Michael Werner Gallery is pleased to announce an exhibition of works by the German painter Richard Oelze (1900-1980). A reclusive and visionary artist who participated in major international exhibitions of his time, Oelze is now lost to the broader art historical consciousness. This exhibition will feature more that thirty paintings and drawings and will also include the generous loan of one of Oelze’s most important works, his 1936 canvas “Expectation”. Acquired by the Museum of Modern Art in 1940, this major painting was lauded by Alfred Barr as an exceptional contemporary work on par with the genius of Edvard Munch.
Richard Oelze’s artistic career began in the 1920s, immersed in the Bauhaus in Weimar where his mentors included Oskar Schlemmer and Johannes Itten. Always a solitary and enigmatic figure, Oelze lived an eccentric and peripatetic existence, making numerous sudden trips by train to Berlin, Hamburg, Leipzig, Cologne and Düsseldorf. He lived in Dresden from 1926 to 1929, returned briefly to his studies in the Bauhaus at Dessau, and continued for several years to move throughout Germany, surviving by the occasional sale of work. In 1933 he moved to Paris. He worked feverishly and exhibited his paintings with the major Surrealist painters, becoming something of a legend among his peers. On the recommendation of Paul Éluard, Alfred Barr visited Oelze in 1936 while preparing the exhibition Fantastic Art, Dada, Surrealism for the Museum of Modern Art and acquired works from the artist for the museum’s collection. From Paris, Oelze traveled in Switzerland and Germany before being conscripted into military service in 1940. He was captured by the Americans, interned in a camp and ultimately returned to civilian life in 1945.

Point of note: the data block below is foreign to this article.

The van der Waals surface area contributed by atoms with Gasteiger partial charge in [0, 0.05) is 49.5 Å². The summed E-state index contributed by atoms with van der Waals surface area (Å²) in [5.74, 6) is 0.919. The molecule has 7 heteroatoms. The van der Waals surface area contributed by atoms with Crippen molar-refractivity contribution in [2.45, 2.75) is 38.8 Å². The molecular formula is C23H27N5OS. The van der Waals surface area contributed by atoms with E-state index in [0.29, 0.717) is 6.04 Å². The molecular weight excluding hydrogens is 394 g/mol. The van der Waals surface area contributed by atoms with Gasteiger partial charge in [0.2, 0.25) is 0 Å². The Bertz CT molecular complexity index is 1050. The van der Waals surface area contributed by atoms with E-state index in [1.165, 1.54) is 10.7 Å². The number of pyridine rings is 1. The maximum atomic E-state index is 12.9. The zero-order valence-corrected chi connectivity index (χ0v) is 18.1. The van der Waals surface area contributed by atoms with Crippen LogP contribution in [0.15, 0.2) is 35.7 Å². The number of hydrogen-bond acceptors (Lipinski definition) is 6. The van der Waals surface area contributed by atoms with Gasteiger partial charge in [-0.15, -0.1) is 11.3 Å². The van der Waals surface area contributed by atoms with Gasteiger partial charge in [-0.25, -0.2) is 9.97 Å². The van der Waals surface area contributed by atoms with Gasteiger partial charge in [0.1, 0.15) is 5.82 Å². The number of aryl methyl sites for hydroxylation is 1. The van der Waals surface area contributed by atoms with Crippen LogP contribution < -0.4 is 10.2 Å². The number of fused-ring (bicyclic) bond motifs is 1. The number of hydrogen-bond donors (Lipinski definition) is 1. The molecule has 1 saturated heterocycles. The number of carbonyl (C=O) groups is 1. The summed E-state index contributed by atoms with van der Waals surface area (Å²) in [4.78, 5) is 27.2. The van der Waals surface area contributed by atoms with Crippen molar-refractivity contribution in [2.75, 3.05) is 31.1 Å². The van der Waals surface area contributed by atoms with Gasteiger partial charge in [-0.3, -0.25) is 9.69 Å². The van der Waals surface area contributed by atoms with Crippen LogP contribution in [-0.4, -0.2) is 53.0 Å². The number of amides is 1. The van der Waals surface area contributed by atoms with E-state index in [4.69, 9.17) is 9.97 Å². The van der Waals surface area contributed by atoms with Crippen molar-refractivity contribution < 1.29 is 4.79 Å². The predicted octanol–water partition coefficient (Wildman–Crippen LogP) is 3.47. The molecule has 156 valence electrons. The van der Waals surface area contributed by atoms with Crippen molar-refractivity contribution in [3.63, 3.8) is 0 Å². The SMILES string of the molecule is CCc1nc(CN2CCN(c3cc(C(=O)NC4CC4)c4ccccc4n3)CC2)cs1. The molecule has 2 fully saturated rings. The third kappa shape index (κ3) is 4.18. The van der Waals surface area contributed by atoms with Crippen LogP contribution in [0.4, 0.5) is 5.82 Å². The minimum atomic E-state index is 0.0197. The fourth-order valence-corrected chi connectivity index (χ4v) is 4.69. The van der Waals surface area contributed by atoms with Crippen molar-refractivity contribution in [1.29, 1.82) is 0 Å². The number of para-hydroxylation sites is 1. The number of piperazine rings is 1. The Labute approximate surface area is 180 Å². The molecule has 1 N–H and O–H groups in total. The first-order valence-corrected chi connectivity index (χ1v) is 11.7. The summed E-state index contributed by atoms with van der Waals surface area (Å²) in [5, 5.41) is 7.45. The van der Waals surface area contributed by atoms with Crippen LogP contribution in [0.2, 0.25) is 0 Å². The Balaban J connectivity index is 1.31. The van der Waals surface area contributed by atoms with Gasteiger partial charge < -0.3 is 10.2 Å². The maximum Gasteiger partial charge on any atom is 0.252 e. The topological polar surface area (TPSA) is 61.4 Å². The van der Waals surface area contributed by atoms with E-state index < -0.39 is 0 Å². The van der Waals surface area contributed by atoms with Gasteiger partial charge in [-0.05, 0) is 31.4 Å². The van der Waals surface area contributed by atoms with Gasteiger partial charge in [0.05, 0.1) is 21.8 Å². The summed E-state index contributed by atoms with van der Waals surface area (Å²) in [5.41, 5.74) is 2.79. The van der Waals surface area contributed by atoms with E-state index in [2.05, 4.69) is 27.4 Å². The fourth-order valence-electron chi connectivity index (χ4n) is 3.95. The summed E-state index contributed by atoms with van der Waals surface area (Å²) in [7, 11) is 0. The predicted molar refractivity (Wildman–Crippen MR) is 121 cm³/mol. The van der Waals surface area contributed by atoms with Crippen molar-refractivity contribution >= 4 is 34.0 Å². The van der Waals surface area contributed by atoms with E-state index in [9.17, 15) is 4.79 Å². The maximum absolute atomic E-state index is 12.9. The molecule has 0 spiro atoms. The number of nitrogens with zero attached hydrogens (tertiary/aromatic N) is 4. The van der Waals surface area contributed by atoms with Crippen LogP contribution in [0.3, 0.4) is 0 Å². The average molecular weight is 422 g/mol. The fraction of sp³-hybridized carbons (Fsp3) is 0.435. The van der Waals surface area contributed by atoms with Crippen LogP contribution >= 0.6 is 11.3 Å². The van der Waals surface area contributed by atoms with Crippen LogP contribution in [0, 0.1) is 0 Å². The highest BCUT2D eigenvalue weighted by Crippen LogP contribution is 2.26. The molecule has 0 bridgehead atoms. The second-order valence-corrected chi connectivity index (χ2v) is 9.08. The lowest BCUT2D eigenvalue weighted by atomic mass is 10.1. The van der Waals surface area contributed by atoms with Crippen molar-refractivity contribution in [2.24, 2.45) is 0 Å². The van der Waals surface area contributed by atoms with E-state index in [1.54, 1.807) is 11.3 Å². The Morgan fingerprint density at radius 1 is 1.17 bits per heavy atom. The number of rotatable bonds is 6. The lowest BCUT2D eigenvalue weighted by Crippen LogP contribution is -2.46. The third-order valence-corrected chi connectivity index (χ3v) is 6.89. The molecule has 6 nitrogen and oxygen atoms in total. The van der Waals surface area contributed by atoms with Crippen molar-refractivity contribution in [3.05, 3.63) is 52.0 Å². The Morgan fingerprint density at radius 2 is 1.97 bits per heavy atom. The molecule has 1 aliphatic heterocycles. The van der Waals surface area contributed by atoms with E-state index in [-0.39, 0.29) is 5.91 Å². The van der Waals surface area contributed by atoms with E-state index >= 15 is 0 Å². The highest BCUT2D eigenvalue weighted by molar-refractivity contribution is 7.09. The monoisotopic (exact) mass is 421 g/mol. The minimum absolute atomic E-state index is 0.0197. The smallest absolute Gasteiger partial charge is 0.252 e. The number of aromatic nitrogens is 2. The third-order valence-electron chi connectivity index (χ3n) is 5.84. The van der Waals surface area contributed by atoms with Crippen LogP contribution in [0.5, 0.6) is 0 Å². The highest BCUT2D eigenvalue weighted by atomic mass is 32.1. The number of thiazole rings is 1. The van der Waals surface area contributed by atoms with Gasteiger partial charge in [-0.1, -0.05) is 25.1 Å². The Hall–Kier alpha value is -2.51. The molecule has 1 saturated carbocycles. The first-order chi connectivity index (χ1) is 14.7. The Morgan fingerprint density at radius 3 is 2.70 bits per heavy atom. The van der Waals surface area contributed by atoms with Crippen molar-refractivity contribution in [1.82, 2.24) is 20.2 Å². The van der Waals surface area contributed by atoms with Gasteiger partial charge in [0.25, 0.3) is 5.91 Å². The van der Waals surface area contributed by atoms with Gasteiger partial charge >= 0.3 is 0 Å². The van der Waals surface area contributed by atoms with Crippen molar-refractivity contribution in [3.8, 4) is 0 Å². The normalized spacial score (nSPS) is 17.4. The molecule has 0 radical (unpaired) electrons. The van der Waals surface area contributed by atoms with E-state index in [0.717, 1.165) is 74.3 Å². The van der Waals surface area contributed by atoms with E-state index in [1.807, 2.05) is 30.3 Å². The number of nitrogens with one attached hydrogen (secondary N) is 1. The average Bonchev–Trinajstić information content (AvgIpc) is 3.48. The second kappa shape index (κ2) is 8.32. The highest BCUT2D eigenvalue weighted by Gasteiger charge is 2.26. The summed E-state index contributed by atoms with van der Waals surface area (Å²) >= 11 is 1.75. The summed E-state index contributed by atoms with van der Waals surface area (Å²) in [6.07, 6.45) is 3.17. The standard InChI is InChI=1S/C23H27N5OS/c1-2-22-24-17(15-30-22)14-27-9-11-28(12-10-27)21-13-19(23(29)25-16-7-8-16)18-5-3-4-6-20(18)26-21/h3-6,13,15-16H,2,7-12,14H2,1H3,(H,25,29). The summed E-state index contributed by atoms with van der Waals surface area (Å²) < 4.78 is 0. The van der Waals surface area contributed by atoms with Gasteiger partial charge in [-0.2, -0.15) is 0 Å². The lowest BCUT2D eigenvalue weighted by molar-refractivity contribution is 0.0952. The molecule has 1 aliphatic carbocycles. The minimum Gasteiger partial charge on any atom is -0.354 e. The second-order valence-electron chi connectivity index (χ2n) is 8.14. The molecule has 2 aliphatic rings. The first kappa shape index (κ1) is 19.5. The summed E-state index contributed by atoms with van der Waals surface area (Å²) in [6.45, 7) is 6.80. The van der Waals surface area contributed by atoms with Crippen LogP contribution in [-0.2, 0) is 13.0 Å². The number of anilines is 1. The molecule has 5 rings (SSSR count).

Following the war, Oelze gradually returned to painting, living in the poorest conditions. For two decades, Oelze lived in solitude in an undertaker’s storage room in Northern Germany, in a small town near Bremen. In 1960 Oelze was included in the exhibition Surrealist Intrusion in the Enchanters' Domain, organised by André Breton and Marcel Duchamp at the D'Arcy Galleries in New York City. Renewed attention led to a solo exhibition at Museum Karl-Ernst-Osthaus, Hagen in 1961. In 1964 Oelze was awarded the Karl-Ernst-Osthaus and Prize of the City of Hagen and the Burda Prize in Munich. Also that year, Kestnergesellschaft, Hanover, organised a large retrospective exhibition which traveled throughout Germany and was accompanied by a major catalogue of Oelze’s work, which included a text by Alfred Barr. Oelze continued to live and work in Germany until his death shortly before his eightieth birthday.
While surrealist artists like Hans Bellmer and Max Ersnt also came from Germany, Oelze is distinguished from his compatriots in that he created much of his most important work within his home country. Despite his constant travels, Oelze maintained a deep bond with the forest landscape of his German homeland. His work is an extension of German Romanticism as epitomised in the work of Caspar David Friedrich. Oelze’s imagery, however fantastical, grotesque or abstract, is always grounded in landscape. His painterly technique comprised an uncanny combination of old master exactitude with the improvisatory gestures of transfer and frottage. Oelze’s anthropomorphic landscapes are pervaded by a dark mood of existential alienation.
Few of Oelze’s early works survive; he is believed to have destroyed as much as two-thirds of his life’s work. The artist’s distinct approach to painting unfolded over his lifetime and largely without outside influence. Toward the end of his life, Oelze recalled his reaction on his first encounter with Surrealism, in 1929: “My painting style didn’t need to change. It was just a confirmation that let me believe in myself a little more…”